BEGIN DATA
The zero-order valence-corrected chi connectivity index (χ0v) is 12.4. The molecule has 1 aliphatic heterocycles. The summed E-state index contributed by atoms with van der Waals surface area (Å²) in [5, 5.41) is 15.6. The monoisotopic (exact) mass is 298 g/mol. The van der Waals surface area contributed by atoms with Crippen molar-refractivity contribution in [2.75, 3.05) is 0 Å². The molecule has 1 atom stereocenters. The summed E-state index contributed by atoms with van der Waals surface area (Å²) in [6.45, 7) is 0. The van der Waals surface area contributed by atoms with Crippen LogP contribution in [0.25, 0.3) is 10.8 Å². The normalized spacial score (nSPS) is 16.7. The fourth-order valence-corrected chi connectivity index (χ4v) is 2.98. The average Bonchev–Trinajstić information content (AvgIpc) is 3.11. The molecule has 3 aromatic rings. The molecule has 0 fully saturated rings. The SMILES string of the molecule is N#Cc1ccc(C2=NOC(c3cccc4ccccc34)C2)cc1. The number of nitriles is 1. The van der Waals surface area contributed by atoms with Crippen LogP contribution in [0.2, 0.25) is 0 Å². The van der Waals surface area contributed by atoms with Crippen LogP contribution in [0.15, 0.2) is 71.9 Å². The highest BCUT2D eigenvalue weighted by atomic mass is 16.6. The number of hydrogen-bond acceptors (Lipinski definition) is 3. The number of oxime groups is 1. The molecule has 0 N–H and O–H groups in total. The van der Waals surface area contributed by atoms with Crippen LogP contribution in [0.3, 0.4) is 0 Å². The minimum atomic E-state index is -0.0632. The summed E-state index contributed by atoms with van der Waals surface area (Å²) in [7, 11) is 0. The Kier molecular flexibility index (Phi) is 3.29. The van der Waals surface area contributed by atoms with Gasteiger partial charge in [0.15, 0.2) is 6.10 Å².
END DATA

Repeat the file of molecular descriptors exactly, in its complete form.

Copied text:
The zero-order valence-corrected chi connectivity index (χ0v) is 12.4. The molecule has 1 aliphatic heterocycles. The summed E-state index contributed by atoms with van der Waals surface area (Å²) in [5, 5.41) is 15.6. The monoisotopic (exact) mass is 298 g/mol. The van der Waals surface area contributed by atoms with Crippen molar-refractivity contribution in [2.75, 3.05) is 0 Å². The molecule has 1 atom stereocenters. The summed E-state index contributed by atoms with van der Waals surface area (Å²) in [6.45, 7) is 0. The van der Waals surface area contributed by atoms with Crippen LogP contribution in [0.25, 0.3) is 10.8 Å². The normalized spacial score (nSPS) is 16.7. The fourth-order valence-corrected chi connectivity index (χ4v) is 2.98. The average Bonchev–Trinajstić information content (AvgIpc) is 3.11. The molecule has 3 aromatic rings. The molecule has 0 fully saturated rings. The SMILES string of the molecule is N#Cc1ccc(C2=NOC(c3cccc4ccccc34)C2)cc1. The number of nitriles is 1. The van der Waals surface area contributed by atoms with Crippen LogP contribution in [0.2, 0.25) is 0 Å². The van der Waals surface area contributed by atoms with Crippen LogP contribution in [0.15, 0.2) is 71.9 Å². The highest BCUT2D eigenvalue weighted by atomic mass is 16.6. The number of hydrogen-bond acceptors (Lipinski definition) is 3. The number of oxime groups is 1. The molecule has 0 N–H and O–H groups in total. The van der Waals surface area contributed by atoms with Crippen LogP contribution in [0.3, 0.4) is 0 Å². The minimum atomic E-state index is -0.0632. The summed E-state index contributed by atoms with van der Waals surface area (Å²) in [7, 11) is 0. The Kier molecular flexibility index (Phi) is 3.29. The van der Waals surface area contributed by atoms with Gasteiger partial charge in [0.15, 0.2) is 6.10 Å².